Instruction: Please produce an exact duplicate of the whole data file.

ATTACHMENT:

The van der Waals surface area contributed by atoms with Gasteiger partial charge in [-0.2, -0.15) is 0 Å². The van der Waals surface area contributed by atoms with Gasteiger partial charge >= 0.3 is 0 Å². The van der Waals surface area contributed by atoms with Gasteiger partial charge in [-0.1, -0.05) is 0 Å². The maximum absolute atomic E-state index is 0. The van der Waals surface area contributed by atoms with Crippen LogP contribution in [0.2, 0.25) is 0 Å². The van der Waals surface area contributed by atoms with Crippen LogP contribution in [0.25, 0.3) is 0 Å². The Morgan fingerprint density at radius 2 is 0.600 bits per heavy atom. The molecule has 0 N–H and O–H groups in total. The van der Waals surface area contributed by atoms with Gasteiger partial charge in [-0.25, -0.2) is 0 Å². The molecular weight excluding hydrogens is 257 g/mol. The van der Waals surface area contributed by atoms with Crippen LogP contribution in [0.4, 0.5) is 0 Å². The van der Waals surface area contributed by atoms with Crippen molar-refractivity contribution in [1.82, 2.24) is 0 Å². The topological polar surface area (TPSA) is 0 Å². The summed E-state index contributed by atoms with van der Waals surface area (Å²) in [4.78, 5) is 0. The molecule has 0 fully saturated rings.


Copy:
The van der Waals surface area contributed by atoms with Gasteiger partial charge in [-0.2, -0.15) is 0 Å². The van der Waals surface area contributed by atoms with Gasteiger partial charge >= 0.3 is 0 Å². The van der Waals surface area contributed by atoms with Gasteiger partial charge in [-0.1, -0.05) is 0 Å². The maximum absolute atomic E-state index is 0. The van der Waals surface area contributed by atoms with Crippen LogP contribution in [0.2, 0.25) is 0 Å². The van der Waals surface area contributed by atoms with Crippen LogP contribution in [0.25, 0.3) is 0 Å². The Morgan fingerprint density at radius 2 is 0.600 bits per heavy atom. The molecule has 0 N–H and O–H groups in total. The van der Waals surface area contributed by atoms with Gasteiger partial charge in [-0.25, -0.2) is 0 Å². The molecular weight excluding hydrogens is 257 g/mol. The van der Waals surface area contributed by atoms with Crippen LogP contribution in [0.4, 0.5) is 0 Å². The van der Waals surface area contributed by atoms with Crippen molar-refractivity contribution in [1.82, 2.24) is 0 Å². The topological polar surface area (TPSA) is 0 Å². The summed E-state index contributed by atoms with van der Waals surface area (Å²) in [4.78, 5) is 0. The molecule has 0 fully saturated rings.